Vermont Republican Governor Phil Scott says his administration is planning to accelerate the release of documents related to a visa program connected to a massive fraud case against the owner and former president of the Jay Peak ski resort.
The Vermont Agency of Natural Resources oversees three departments: Fish and Wildlife; Forests, Parks and Recreation; and Environmental Conservation. In December, then Governor-elect Phil Scott announced Julie Moore would be appointed secretary of the agency. She is the former Director of the Clean and Clear program in Governor Jim Douglas’ administration and chair of the Vermont Community Advisory Committee on Lake Champlain. Secretary Julie Moore explains why one of her first actions was to undertake her recently completed statewide listening tour.
The Burlington City Council recently approved a nearly $158,000 contract to purchase 110 body cameras for the Burlington City Police Department. Deputy Chief of Police Jannine Wright says that although some officers have body cams, the new contract will outfit every officer and replace aging technology.
Vermont Attorney General T.J. Donovan has issued a new pamphlet for municipalities across the state. Produced by his office and the state’s Immigration Task Force, the “Guidance to Vermont Cities and Towns Regarding Immigration Enforcement” provides information regarding localities’ “ability to prohibit and restrict certain actions with respect to working with the federal government on enforcing federal immigration law.” Donovan explains why he felt it was important to provide the information to Vermont’s municipalities.
The city of Montpelier, Vermont, has received a $50,000 grant from the National Endowment for the Arts to create a master plan for public art and commission the city's first major public art work to be installed at a redevelopment project.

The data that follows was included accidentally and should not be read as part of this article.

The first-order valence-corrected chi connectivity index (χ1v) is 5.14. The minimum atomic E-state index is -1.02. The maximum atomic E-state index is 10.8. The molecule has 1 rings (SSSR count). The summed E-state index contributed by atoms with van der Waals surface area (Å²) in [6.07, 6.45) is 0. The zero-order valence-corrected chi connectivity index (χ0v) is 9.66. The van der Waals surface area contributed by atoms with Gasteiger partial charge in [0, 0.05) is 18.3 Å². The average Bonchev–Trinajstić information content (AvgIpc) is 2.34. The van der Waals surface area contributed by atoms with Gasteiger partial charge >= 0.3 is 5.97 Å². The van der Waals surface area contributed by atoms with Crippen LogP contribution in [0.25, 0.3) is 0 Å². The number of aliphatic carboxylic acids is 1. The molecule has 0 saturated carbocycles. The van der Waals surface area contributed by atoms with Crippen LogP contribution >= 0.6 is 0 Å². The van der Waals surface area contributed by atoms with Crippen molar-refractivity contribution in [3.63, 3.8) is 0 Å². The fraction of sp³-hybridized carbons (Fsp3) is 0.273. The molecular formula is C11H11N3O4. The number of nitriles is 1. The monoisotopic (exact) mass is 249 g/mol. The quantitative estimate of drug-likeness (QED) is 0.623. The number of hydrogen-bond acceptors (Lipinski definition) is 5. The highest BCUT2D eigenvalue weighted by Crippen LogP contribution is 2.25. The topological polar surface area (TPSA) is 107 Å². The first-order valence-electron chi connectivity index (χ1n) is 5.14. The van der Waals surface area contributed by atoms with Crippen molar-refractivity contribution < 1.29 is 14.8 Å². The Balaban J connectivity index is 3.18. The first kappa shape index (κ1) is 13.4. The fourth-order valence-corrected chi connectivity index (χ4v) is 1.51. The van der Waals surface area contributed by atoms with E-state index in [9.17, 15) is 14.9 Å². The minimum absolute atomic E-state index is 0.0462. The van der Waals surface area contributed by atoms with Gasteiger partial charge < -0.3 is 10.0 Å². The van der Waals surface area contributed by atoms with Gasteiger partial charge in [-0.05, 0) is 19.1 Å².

Vermonters come together on Town Meeting Day to elect local officials and decide school budgets. It’s also a time when residents discuss a number of binding and non-binding questions. We look at some of the items that came up during Tuesday’s meetings across the state.
Vermont's attorney general is asking to intervene in the state Public Service Board's review of the sale of the closed Vermont Yankee power plant, saying significant environmental and financial issues are at stake.
John McClaughry is an old hand in Vermont political circles. The founder of the conservative think tank The Ethan Allen Institute, he served in both the Vermont House and Senate. He worked in Washington in the 1960’s for the late U.S. Senator Winston Prouty and served as a policy advisor in the Reagan White House in the 1980’s. For 51 years, John McClaughry has also moderated the Town Meeting Day gathering in Kirby, Vermont. He says one of the nation’s founders is an inspiration behind Vermont’s annual tradition, which is wrapping up this evening.
Today is Town Meeting Day in Vermont, the original and traditional town hall that brings residents of communities across the state together to discuss issues, choose local leaders and decide school budgets. Former Republican Governor Jim Douglas has moderated the meeting in Middlebury for 31 years, including the years he served as governor. Now an Executive in Residence at Middlebury College, he explains that the tradition goes back to when the first town in the state was chartered.
Rutland voters will go to the polls tomorrow on Town Meeting Day to elect a mayor. Three challengers are running against incumbent Christopher Louras. We take a look at the candidates and some of the issues.
Vermont Senator Patrick Leahy has gathered many of the state's most powerful environmental leaders to rail against reports of deep cuts across the federal budget, especially to the Environmental Protection Agency.
Vermont Congressman Peter Welch held a roundtable discussion in Winooski this morning with refugees and immigrants who have settled in the Burlington area. The Democrat wanted to learn about their challenges during the resettlement process and what contributions they feel they are making to their new home. The roundtable comes at a time of national debate over immigration policy.
Yesterday we told you about the controversy swirling about the planned new name of a gay bar in Winooski, Vermont. The failure of the Pride Center of Vermont to condemn the owner’s plan to name it Mister Sister led two board members to resign. One is Bailey Cummings, who is upset that the center is not taking a position. She says the bar owner has not been listening to the community’s concerns.